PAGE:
"When traveling, the undercarriage components will naturally increase in temperature," notes den Hoed. "If the machine enters water on a jobsite, there will be a rapid change in component temperature (expansion/contraction). This is very hard on moving joints."
Working in these more severe applications may require more frequent maintenance and greasing. "A machine working below the water surface or in heavy lifting applications may put it beyond its maintenance intervals and greasing intervals will need to be changed," says Metzger. "Installing an auto lube system will increase the initial cost of the machine, but in the end [it can] reduce the maintenance cost over the life of the machine."
Excavators used in demolition are working in very severe conditions with severe-duty attachments. "This type of work puts a lot of stress on the undercarriage because of the breaking and loading of heavy and unbalanced loads," Metzger says. "In addition, because the attachments... are working at capacity most of the time, and the hydraulic temperatures tend to be higher, the hydraulic system will need to be maintained more often. Heat is the biggest enemy of any hydraulic system.
"Because this type of work requires heavy loads," he continues, "this will also put a lot of stress on the structure of the machine and cause pin and bushing, boom and arm fatigue that you would not see in normal operation."
Selecting the right machine and tailoring your preventive maintenance program to the application can help you overcome such negative effects.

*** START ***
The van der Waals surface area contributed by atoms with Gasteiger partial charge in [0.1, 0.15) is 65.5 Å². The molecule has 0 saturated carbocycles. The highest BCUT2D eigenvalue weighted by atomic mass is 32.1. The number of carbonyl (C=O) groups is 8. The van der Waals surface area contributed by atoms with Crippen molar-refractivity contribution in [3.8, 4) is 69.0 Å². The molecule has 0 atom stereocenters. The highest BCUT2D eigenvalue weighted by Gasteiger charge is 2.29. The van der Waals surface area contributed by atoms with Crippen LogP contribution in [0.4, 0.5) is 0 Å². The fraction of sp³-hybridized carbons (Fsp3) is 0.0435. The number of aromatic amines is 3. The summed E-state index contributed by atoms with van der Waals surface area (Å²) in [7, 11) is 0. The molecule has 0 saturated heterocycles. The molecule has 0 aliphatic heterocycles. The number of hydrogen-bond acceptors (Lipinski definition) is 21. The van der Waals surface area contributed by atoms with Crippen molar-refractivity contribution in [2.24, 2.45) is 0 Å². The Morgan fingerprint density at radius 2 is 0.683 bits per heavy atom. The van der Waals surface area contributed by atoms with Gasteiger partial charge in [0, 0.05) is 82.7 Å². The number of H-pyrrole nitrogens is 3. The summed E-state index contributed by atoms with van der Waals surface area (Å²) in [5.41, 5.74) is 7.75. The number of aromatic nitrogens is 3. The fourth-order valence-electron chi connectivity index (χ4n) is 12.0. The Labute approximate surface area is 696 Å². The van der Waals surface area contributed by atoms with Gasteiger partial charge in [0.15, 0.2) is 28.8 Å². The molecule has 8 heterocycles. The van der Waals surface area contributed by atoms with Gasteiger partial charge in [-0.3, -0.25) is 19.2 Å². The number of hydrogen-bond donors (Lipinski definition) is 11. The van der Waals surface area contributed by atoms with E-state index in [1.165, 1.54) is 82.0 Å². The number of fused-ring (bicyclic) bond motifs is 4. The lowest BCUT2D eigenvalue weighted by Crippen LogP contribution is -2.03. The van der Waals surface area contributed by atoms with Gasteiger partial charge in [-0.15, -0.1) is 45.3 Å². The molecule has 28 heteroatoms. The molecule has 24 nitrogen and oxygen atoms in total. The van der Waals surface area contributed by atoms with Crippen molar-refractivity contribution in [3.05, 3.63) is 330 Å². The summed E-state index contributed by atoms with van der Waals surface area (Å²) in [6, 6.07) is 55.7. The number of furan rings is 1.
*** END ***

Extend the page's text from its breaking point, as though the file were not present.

"Overall, if the machine is designed and sized right, and the operator does the daily checks, there aren't many applications where an excavator can't work and perform efficiently with great reliability," says Hall. "When you've spent the dollars that a large excavator costs, spending a few dollars looking after your investment pays dividends in terms of productivity, residual value and operating costs."
A Daily Commitment to Service
In Marcus Thompson's line of work, preventive maintenance is critical to keep machines running smoothly. Thompson works with his father, Hiram, his uncle, Glen, his brother, Tyson, and his cousin, Paxton, at Thompson Wrecking, a third-generation demolition/asbestos abatement firm headquartered in Augusta, GA.
The types of jobs the company performs can be tough on excavators. For example, crews are currently tearing down a hospital in Georgia, as well as an incinerator plant in South Carolina that was used to burn medical waste.
"We try and compensate for [tough jobs] by putting a good preventive maintenance program in place," says Thompson. "We have a couple of full-time mechanics who keep our excavators serviced."
Frequently changing air filters is one of the most important things the company does do to keep the engine clean, he adds. "It helps the oil last longer so we don't contaminate the engine. We're getting a lot of trouble-free hours for the maintenance we do," he states.
Air filter maintenance includes a change-out every other time the oil is changed. However, the filters are checked every day during the pre-inspection program conducted before the engines are fired up. Typically, they are blown out at least two to three times a week because of the dusty working conditions.
Making sure that all moving parts are greased is another key component in the maintenance program. "There are so many moving parts," says Thompson. "There isn't a machine that gets cranked up and used until the operator has gone over every grease fitting. If we keep them greased regularly, the machines will last a long time. We've been down that road before and we haven't always placed as much importance on maintenance as we should. But when you start to spend a lot of money in fab shops to have things repinned, it adds up. A $2 tube of grease can save you thousands in the long run."